``` SUM({\$<WeekSerial={'\$(=Min(MonthSerial))'}>}Sales) // Current Period
SUM({[Prior]<WeekSerial={'\$(=Min(MonthSerial))'}>}Sales) // Prior Period
```

These expressions take the lowest possible date for the two date states (the Current and Prior period) and display them in the table. This won’t work quite yet though for two reasons. Firstly, it’s only ever going to show the value for the lowest selected date and secondly, seeing as we have built a synthetic dimension, we need a way of telling QlikView how to bucket these expressions into the dimensions we created.

### Assigning the totals to the correct synthetic dimension

The documentation for `ValueList()` suggests a very cumbersome way of assigning your metrics to the correct dimension. Basically, it has you rewriting the code for your synthetic dimension multiple times to test for each scenario. In our example if would look a bit like this:

``` IF(ValueList('Month 1','Month 2','Month 3') = 'Month 1'
,'In Month 1 bucket'
,IF(ValueList('Month 1','Month 2','Month 3') = 'Month 2'
,'In Month 2 Bucket'
,IF(ValueList('Month 1','Month 2','Month 3') = 'Month 2'
,'In Month 3 Bucket'
)))
```

…which is a bit cumbersome I have to admit. However, there is a better way that makes your code a whole lot more manageable and opens up a world of possibilities. Enter the well loved and practically inseparable `Pick(Match())` functions:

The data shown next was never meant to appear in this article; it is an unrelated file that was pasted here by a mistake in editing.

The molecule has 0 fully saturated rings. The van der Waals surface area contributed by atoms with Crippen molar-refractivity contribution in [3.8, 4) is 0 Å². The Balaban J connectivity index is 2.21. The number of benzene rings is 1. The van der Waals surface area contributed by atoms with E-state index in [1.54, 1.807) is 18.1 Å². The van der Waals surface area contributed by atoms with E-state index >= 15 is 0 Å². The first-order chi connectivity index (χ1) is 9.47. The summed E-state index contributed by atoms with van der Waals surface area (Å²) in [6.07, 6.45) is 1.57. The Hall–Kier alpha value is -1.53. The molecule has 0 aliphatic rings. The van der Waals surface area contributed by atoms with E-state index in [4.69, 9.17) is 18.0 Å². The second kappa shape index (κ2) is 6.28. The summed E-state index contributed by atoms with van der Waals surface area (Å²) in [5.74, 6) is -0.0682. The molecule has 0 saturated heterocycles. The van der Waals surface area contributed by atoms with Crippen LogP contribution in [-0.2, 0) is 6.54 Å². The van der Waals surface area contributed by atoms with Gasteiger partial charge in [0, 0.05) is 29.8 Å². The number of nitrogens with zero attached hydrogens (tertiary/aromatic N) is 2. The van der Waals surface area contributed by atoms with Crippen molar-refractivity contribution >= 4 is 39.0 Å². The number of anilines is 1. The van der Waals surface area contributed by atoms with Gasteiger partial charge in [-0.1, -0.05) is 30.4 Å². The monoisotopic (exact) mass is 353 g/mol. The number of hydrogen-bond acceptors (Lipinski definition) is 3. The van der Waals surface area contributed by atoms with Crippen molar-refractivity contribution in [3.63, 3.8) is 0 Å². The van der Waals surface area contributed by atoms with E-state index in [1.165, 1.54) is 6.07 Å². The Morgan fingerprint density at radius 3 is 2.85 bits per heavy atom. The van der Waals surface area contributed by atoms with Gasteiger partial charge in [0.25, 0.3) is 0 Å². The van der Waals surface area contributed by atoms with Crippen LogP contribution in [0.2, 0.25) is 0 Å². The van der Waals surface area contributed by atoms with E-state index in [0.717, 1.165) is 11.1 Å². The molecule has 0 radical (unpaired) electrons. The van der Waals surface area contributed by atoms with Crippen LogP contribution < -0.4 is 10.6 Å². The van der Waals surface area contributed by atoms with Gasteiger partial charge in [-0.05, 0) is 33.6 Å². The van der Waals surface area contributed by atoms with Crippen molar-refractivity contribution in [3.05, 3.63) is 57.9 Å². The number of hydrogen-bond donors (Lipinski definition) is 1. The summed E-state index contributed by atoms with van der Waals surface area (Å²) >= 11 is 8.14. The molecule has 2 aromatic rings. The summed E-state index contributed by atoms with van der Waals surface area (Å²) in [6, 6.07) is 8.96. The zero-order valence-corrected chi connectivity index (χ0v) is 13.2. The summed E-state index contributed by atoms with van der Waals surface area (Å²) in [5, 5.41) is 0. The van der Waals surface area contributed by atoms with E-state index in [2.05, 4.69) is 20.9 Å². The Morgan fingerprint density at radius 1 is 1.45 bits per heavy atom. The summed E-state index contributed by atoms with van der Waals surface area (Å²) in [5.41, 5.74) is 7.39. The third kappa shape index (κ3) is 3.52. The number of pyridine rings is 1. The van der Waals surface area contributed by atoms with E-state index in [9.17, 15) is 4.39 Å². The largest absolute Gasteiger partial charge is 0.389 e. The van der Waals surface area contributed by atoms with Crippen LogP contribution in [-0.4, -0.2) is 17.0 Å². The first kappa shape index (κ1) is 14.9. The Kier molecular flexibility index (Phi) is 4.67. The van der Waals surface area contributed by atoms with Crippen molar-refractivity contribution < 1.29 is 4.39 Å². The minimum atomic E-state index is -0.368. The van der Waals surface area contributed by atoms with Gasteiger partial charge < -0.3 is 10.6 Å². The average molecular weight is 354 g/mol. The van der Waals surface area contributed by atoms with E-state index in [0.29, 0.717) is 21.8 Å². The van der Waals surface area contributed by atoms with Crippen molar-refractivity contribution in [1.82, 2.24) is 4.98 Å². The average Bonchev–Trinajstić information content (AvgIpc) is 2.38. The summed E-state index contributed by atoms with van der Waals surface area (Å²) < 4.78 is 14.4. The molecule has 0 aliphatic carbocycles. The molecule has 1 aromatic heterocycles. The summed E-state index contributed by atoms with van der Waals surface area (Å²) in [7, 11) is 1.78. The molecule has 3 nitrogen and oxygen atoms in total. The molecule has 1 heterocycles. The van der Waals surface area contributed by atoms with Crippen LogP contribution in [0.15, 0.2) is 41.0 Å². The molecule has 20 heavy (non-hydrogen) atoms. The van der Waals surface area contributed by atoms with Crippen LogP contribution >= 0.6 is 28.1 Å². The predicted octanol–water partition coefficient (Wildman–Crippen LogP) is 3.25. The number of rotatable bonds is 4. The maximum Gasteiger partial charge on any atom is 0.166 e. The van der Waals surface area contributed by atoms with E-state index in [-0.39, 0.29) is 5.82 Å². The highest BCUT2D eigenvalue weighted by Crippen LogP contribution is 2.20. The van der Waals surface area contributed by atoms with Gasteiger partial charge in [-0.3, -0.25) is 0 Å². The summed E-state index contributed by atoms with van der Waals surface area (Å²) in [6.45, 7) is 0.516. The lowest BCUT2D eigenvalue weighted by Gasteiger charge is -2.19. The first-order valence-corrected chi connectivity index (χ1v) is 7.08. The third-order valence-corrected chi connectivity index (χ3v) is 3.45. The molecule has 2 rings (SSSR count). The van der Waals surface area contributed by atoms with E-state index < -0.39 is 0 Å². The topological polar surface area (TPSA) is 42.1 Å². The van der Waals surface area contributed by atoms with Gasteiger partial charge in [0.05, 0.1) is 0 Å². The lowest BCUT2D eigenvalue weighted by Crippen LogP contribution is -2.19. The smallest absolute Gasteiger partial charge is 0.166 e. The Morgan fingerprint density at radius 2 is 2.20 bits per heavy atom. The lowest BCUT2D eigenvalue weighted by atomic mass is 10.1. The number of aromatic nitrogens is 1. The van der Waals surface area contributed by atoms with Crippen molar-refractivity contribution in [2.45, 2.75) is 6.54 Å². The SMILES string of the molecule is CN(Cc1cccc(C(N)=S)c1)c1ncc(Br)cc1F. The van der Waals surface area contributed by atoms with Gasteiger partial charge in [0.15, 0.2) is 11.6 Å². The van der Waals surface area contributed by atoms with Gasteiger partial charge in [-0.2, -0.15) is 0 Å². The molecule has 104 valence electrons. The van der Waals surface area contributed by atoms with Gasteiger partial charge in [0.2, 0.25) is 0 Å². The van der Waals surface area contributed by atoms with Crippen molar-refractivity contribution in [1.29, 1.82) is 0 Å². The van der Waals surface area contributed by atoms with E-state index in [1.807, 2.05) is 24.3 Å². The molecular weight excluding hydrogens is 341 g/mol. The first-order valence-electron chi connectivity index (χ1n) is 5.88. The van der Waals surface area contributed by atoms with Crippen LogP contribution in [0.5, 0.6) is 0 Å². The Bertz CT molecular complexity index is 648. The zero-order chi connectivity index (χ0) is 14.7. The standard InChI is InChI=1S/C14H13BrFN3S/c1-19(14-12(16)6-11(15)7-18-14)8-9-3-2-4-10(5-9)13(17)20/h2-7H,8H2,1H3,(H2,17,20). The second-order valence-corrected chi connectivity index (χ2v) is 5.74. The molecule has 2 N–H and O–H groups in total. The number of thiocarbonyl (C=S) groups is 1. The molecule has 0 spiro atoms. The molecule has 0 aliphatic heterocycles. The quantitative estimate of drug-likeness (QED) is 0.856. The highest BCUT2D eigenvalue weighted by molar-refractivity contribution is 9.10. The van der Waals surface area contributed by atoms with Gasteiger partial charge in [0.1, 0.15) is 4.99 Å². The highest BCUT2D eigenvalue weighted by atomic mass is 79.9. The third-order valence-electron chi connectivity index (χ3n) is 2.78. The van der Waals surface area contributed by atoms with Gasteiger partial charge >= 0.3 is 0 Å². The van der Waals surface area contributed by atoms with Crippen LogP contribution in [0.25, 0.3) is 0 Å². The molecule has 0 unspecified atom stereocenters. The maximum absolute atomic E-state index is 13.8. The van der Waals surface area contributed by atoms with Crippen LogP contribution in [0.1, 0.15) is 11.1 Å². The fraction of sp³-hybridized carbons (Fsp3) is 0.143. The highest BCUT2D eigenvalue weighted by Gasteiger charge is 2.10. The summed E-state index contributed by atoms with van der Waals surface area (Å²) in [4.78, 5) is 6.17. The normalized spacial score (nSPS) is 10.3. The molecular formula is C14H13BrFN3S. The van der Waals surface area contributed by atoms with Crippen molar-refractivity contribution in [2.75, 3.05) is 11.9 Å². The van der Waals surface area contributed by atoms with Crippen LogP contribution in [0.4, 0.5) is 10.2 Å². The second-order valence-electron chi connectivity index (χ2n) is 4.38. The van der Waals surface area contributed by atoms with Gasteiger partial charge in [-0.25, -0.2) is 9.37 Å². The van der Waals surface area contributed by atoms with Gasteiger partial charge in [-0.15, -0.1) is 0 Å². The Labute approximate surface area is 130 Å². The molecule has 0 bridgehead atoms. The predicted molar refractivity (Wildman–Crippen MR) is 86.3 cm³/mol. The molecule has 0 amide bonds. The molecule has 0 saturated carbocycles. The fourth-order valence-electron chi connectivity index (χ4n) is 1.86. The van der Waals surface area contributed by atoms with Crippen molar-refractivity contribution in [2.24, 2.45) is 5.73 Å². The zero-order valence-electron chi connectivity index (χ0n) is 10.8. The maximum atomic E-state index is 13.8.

```pick(
match('Month '&RowNo(),'Month 1','Month 2','Month 3')
,'In Month 1 Bucket','In Month 1 Bucket','In Month 1 Bucket')
```

As you see, the code is significantly more compact and readable. This technique introduces the `RowNo()` function which returns effectively returns the row number or dimension bucket the code is in. The `pick(match())` combo is also a lot more performant than doing a nested `IF()` so use it wherever you can.

### Making it dynamic, the Parameterised Dollar Expansion

Now we have a dimension and a couple of expressions we can use, it’s time to introduce the dollar expansion with parameters. In this way, we can create the closest thing to a client side function that Qlik allows. So, lets take the expressions we created earlier and put them into a couple of variables:

``` SET vCurrentPeriodSales = 'SUM({\$<WeekSerial={"\$(=Min(MonthSerial)+\$1)"}>}Sales) // Current Period
SET vPriorPeriodSales   = 'SUM({[Prior]<WeekSerial={"\$(=Min(MonthSerial)+\$1)"}>}Sales) // Prior Period
```

Note the inclusion of the `\$1` in the code. This allows us then to pass data into our variable as it is executed. So we can do something like this:

``` =\$(vCurrentPeriodSales(24))  // would run an expression like this SUM({\$<WeekSerial={"\$(=Min(MonthSerial)+24)"}>}Sales)
```

If we now reintroduce our `ValueLoop()` and `ValueList()` functions we can build a completely dynamic expression which responds actively to user selections:

``` Pick(
Match(
'Month '&RowNo()
,\$(vFlexiChartDimensions)
),
\$(=Concat(chr(36)&'('& vCurrentPeriodSales &'('&Valueloop(0,DimensionCount)&'))', ',',Valueloop(0,DimensionCount))
)
```

When the code runs, it produces something like this:

```Pick(
Match(
'Month '&RowNo()
,'Month 1','Month 2','Month 3'
),
\$(vFlexiChartDimensions(1)),\$(vFlexiChartDimensions(2)),\$(vFlexiChartDimensions(3))
)
```

…which finally matches the calculations to the correct synthetic dimension.

#### A short note on performance

This is a succinct and easy to maintain solution to a specific problem and in my tests, it produced more than adequate performance. However, because the expression effectively changes for each dimension bucket it calculates against, it will not be as fast as working with a standard dimension and expression, it may however, get you out of a tight spot though.